1960s produced new forms of chairs: the butterfly chair, bean bags, and the egg-shaped pod chair. Technological advances led to molded plywood and wood laminate chairs, as well as chairs made of leather or polymers. Mechanical technology incorporated into the chair enabled adjustable chairs, especially for office use. Motors embedded in the chair resulted in massage chairs.
Design and ergonomics
Ability, fold ability, weight, durability, stain resistance and artistic design. Intended usage determines the desired seating position. "Task chairs", or any chair intended for people to work at a desk or table, including dining chairs, can only recline very slightly; otherwise the occupant is too far away from the desk or table. Dental chairs are necessarily reclined. Easy chairs for watching television or movies are somewhere in between depending on the height of the screen.
Ergonomic designs distributes the weight of the occupant to various parts of the boy. A seat that is higher results in dangling feet and increased pressure on the underside of the knees ("popliteal fold"). It may also result in no weight on the feet which means more weight elsewhere. A lower seat may shift too much weight to the "seat bones" ("ischial tuberosities").
A reclining seat and back will shift weight to the occupant's back. This may be more comfortable for some in reducing weight on the seat area, but may be problematic for others who have bad backs. In general, if the occupant is suppose to sit for a long time, weight needs to be taken off the seat area and thus "easy" chairs intended for long periods of sitting are generally at least slightly reclined. However, reclining may not be suitable for chairs intended for work or eating at table.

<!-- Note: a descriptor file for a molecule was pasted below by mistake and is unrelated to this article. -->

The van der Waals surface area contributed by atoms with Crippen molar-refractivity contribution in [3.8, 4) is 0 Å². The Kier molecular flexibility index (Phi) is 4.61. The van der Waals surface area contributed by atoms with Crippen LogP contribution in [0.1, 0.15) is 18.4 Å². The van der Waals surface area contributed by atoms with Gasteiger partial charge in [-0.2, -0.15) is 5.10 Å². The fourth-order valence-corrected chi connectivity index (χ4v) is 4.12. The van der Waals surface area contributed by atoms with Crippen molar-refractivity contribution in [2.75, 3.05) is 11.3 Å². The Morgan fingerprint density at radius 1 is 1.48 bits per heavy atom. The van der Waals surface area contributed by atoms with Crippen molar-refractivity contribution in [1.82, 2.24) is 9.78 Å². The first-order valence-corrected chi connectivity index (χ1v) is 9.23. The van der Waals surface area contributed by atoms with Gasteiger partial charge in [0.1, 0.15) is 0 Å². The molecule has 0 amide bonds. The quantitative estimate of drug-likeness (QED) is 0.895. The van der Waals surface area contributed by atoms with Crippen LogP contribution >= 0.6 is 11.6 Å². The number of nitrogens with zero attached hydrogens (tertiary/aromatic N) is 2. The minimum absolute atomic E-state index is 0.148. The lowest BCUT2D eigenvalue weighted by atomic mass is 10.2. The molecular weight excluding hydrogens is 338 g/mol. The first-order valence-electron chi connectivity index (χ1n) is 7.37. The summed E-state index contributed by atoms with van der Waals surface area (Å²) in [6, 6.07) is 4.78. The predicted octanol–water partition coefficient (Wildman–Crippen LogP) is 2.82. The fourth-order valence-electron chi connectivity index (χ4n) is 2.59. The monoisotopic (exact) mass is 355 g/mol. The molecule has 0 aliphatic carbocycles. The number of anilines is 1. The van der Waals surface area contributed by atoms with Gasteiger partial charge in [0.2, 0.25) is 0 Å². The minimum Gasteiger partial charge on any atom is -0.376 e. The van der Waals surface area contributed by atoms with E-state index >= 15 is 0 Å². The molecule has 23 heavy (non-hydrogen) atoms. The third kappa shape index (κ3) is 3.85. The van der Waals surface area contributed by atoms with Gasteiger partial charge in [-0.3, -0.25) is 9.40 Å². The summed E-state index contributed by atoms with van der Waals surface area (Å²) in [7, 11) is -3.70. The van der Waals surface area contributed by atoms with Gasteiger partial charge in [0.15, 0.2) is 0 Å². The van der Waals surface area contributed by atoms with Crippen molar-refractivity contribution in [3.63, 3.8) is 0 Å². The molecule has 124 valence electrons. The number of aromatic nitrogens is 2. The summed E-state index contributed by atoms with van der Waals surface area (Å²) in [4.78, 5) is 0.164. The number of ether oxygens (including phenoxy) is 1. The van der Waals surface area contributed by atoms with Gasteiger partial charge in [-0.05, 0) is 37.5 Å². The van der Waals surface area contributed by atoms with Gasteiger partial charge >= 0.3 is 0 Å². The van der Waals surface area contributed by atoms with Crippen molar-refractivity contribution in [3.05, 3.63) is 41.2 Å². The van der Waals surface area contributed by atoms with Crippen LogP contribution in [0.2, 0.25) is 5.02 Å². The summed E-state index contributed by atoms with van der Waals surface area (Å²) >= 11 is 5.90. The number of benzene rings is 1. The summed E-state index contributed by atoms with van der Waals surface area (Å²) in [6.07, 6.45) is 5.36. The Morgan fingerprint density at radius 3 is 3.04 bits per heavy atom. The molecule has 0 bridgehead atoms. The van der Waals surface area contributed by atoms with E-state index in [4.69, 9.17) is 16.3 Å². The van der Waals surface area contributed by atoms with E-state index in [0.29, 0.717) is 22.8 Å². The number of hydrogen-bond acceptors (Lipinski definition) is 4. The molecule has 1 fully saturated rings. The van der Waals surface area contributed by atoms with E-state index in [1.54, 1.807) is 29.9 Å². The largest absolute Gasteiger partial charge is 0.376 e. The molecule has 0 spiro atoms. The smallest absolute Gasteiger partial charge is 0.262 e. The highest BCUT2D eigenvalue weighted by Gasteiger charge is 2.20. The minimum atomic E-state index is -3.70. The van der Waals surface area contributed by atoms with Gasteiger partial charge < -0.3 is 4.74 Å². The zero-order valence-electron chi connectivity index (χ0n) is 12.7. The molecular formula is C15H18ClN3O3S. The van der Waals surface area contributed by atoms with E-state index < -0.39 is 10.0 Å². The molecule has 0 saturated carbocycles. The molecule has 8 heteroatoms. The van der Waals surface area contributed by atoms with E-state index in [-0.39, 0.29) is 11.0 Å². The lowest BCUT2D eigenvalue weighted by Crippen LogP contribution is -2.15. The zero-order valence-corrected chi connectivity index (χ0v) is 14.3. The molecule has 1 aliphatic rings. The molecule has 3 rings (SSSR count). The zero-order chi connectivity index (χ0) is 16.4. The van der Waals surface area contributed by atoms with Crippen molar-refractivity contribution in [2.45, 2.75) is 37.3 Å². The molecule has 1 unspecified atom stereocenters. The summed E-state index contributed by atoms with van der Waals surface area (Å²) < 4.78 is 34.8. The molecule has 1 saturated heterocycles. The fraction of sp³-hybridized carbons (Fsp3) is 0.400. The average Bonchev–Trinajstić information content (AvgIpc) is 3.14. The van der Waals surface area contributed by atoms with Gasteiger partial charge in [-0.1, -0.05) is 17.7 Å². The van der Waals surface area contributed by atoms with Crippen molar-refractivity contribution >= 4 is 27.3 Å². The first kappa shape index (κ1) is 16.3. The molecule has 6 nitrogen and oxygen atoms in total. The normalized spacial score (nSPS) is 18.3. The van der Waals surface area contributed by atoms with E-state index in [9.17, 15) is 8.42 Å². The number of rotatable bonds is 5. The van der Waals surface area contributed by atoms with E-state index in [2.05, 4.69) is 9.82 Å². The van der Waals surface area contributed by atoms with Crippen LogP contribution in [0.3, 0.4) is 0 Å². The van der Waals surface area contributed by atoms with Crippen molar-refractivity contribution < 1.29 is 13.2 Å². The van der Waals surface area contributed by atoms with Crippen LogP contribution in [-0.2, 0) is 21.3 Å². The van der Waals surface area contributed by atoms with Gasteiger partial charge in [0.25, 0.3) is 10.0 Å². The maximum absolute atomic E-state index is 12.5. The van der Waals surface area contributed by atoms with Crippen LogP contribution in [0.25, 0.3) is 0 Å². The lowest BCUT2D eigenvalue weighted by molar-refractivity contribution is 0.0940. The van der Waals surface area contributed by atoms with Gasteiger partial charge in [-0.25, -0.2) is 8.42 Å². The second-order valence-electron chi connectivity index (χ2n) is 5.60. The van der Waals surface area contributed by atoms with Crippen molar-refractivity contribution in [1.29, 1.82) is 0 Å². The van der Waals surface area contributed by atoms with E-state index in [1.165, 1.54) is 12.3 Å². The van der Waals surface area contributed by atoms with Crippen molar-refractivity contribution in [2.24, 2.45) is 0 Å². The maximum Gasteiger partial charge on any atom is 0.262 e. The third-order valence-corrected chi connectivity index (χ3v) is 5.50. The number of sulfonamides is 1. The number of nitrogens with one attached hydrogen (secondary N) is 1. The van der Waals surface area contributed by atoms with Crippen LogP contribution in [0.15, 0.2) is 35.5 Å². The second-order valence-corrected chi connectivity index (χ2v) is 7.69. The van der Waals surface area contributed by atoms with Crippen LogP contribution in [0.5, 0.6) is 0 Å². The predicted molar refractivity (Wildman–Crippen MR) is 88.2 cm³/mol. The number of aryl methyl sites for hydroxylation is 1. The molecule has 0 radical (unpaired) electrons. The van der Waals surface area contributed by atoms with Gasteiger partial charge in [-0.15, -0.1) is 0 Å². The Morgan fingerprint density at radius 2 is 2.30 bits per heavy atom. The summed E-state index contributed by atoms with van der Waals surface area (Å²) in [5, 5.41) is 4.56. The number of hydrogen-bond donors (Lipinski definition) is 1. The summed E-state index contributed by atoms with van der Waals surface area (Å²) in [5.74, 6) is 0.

The back of the chair will support some of the weight of the occupant, reducing the weight on other parts of the body. In general, backrests come in three heights: Lower back backrests support only the lumbar region. Shoulder height backrests support the entire back and shoulders. Headrests support the head as well and are important in vehicles for preventing "whiplash" neck injuries in rear-end collisions where the head is jerked back suddenly. Reclining chairs typically have at least shoulder height backrests to shift weight to the shoulders instead of just the lower back.
Some chairs have foot rests. A stool or other simple chair may have a simple straight or curved bar near the bottom for the sitter to place his/her feet on.
A kneeling chair adds an additional body part, the knees, to support the weight of the body. A sit-stand chair distributes most of the weight of the occupant to the feet.
Many chairs are padded or have cushions. Padding can be on the seat of the chair only, on the seat and back, or also on any arm rests and/or foot rest the chair may have. Padding will not shift the weight to different parts of the body (unless the chair is so soft that the shape is altered).